A more detailed fact sheet is also available here.
How is Subordinate or Delegated Legislation Made and How Does it Differ?
Sometimes Acts only outline broad guidelines or principles, leaving details to be defined later in regulations made through a Minister (example – traffic or planning laws). Through the authority of an Act of Parliament, power can be handed over to Ministers or other executive office-holders to make regulations. These regulations are also known as delegated legislation and different types include
- orders in council
- various other ‘instruments’ made by the Executive that fill in the detail of a law
The flexibility of delegated legislation is useful in matters that change regularly. However, these benefits may come at the cost of reduced parliamentary scrutiny. In some cases regulation can be disallowed by the Parliament. To learn more about this process we recommend the Legislative Council’s blog on the process.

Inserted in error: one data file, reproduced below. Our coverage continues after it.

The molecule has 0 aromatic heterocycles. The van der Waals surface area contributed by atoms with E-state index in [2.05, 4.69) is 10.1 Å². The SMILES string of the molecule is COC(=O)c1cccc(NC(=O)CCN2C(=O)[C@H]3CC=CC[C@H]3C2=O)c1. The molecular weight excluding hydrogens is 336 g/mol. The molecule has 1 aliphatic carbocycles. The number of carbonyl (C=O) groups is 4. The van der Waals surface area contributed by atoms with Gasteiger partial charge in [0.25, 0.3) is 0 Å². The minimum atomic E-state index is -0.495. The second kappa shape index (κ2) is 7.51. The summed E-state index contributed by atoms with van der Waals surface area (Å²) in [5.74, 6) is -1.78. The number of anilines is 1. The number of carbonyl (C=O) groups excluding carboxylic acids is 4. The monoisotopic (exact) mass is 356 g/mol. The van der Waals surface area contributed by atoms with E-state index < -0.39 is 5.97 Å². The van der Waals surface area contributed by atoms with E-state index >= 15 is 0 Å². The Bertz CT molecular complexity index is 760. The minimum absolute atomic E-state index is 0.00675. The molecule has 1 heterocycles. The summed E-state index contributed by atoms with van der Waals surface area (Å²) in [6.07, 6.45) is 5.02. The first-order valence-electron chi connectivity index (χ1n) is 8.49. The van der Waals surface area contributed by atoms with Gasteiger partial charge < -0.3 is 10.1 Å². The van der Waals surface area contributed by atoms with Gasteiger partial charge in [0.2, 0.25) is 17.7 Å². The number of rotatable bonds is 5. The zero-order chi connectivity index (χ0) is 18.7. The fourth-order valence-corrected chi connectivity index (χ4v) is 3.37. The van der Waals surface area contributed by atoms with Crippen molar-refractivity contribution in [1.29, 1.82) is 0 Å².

Example of reform through delegated legislation
In April 2020, The Minister for Health and Medical Research, made changes to the Public Health Act 2010 through the Public Health (COVID 19 Restrictions on Gathering and Movement) Order 2020 to give citizens new protections and to stop the spread of the virus.
Can an Existing Law Be Reviewed?
The law can be updated in line with social values and in response to developments in new technologies.
Some bills have a review mechanism built into them that suggests they should be reviewed by a committee or the Minister after a certain period of time. Ministers can also introduce an Amending Bill to update or change an Act and also committees make recommendations to the Government about reform. The Legislation Review Committee plays an important part of our legislative process by examining Bills introduced into parliament to see if they trespass on rights and freedom. You can find more information about the role of parliamentary committees on our page Law Reform and Parliamentary Committees.